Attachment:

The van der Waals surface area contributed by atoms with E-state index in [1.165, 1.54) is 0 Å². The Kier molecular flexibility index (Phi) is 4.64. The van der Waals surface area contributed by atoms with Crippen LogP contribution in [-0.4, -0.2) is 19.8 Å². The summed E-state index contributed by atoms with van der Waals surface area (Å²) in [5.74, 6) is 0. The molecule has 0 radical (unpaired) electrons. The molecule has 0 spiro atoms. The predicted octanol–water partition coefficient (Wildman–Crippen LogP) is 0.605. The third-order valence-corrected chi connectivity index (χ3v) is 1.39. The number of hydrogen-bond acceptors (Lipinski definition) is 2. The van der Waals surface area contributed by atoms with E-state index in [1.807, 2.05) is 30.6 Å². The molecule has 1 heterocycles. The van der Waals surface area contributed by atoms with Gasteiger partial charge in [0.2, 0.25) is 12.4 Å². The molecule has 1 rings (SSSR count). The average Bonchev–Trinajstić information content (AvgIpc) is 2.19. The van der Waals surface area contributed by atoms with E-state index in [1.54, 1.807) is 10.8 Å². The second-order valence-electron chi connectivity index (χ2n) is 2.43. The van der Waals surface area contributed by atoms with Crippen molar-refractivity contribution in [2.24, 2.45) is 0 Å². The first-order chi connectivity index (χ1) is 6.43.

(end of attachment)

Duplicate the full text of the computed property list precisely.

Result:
The van der Waals surface area contributed by atoms with E-state index in [1.165, 1.54) is 0 Å². The Kier molecular flexibility index (Phi) is 4.64. The van der Waals surface area contributed by atoms with Crippen LogP contribution in [-0.4, -0.2) is 19.8 Å². The summed E-state index contributed by atoms with van der Waals surface area (Å²) in [5.74, 6) is 0. The molecule has 0 radical (unpaired) electrons. The molecule has 0 spiro atoms. The predicted octanol–water partition coefficient (Wildman–Crippen LogP) is 0.605. The third-order valence-corrected chi connectivity index (χ3v) is 1.39. The number of hydrogen-bond acceptors (Lipinski definition) is 2. The van der Waals surface area contributed by atoms with E-state index in [1.807, 2.05) is 30.6 Å². The molecule has 1 heterocycles. The van der Waals surface area contributed by atoms with Gasteiger partial charge in [0.2, 0.25) is 12.4 Å². The molecule has 1 rings (SSSR count). The average Bonchev–Trinajstić information content (AvgIpc) is 2.19. The van der Waals surface area contributed by atoms with E-state index in [1.54, 1.807) is 10.8 Å². The second-order valence-electron chi connectivity index (χ2n) is 2.43. The van der Waals surface area contributed by atoms with Crippen molar-refractivity contribution in [2.24, 2.45) is 0 Å². The first-order chi connectivity index (χ1) is 6.43.